Like many technology companies, we offered our service for free while we worked on our products, spoke with customers and developed our go-to-market strategy. Now that we have developed a solution worthy of creative professionals at the best agencies in the world, it is time for us to monetize. Starting in early February, we will begin charging for our service.

My reaction was one of surprise and interest, given the widespread use of the freemium model. I would have expected a very limited free version, with steps up from there in terms of price and service. Instead, as ReadWrite Marshall puts it: “Users will need to pay a minimum of $140 for a year of uptime for three widget projects.” He considers the lack of a free version a bad and sad thing, as do most of those who commented on his post.

Mashable Adam takes a more neutral tone. He quotes the SproutMail in full, and, based on a conversation with Carnet, “notes that the company will continue to offer free accounts to non-profits and academic institutions.” Again, comments on the post are mainly negative, with some feeling that they have been taken in by a bait and switch, with the year of free beta sprouts as the bait, and the recent email as the switch.

“The Case of the Charging Sprout” raises several questions, such as:

  • What is the deal for edu/nonprofit customers of SB? One of the quotes earlier in this post indicates that SB will be free for such customers, while the pricing FAQ states that “educators, design students and non-profits can use Sprout Builder at a discounted rate.”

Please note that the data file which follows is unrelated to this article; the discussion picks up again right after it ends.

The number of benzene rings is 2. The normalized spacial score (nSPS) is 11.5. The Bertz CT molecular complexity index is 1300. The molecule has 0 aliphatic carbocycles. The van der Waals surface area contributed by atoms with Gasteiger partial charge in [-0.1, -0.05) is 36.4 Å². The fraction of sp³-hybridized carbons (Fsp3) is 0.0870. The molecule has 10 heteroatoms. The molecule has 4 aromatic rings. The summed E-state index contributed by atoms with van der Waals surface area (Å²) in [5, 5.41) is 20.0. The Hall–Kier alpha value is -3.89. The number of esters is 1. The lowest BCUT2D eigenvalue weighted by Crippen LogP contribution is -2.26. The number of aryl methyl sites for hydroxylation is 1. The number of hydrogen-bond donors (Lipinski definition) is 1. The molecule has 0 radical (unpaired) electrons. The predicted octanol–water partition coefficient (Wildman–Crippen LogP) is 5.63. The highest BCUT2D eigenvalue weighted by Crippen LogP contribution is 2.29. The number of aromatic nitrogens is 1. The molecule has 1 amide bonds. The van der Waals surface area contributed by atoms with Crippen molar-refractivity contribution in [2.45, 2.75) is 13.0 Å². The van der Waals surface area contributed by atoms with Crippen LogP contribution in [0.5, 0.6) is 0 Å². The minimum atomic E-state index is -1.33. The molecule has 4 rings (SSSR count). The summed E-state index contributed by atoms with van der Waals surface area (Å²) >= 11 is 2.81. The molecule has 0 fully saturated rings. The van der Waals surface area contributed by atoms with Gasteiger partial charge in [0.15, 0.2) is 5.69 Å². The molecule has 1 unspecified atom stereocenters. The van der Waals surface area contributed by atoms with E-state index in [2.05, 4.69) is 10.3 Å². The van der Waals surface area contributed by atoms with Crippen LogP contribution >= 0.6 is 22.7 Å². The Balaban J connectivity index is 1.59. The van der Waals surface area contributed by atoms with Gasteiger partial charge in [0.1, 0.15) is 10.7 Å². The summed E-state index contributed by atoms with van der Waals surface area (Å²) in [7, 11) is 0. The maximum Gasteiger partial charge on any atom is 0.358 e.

• Did SB give sufficient warning that the free sprout honeymoon would end?
  • WW37SD? What would 37signals do? 37s has done an impressive job with the freemium model, making the free version interesting enough and the $ versions premium enough. It’s interesting to compare the Basecamp pricing chart with the Sprout Builder chart. The former shows that there is a free version, the latter that there isn’t. Now, project management is certainly different from widget building, but I think that similar pricing considerations might apply.
  • How will SB’s decision work out? I don’t think that it will work well. A free version, however limited, encourages people to get started. While SB offers a 30-day free trial, that’s not the same thing as being able to maintain a sandbox over a period of time, so that one can, as time allows, keep going back to SB, assessing its fit for different projects that come up, and comparing it with competitors.

I’ll send a couple of emails soliciting answers to the first and third of these questions. But I hereby solicit your take on them, and comments are open…

Chrome Versus Firefox

I don’t like the post title: can’t the free/open source browsers get along? If there’s any versus, shouldn’t they line up against the common enemy, and amidst the smaller tribes?

But Chrome and Firefox don’t seem able to get along, at least not on this (Windows XP) laptop. Every time I’ve had them running at the same time, Flash has crashed.

As an early adopter, albeit one with a little early adoption fatigue, I am using Chrome. In fact, I’m using it to post this. But many of the other things I’d like to adopt early come in the form of Firefox extensions, and Chrome doesn’t yet support extensions. I’ll give just one example of a new(ish) extension: Mozilla’s own Ubiquity.

There are also some extensions I’ve got used to, such as Copy as HTML Link and FoxyTunes. I may well be heading back to Firefox, while keeping an eye on Chrome development.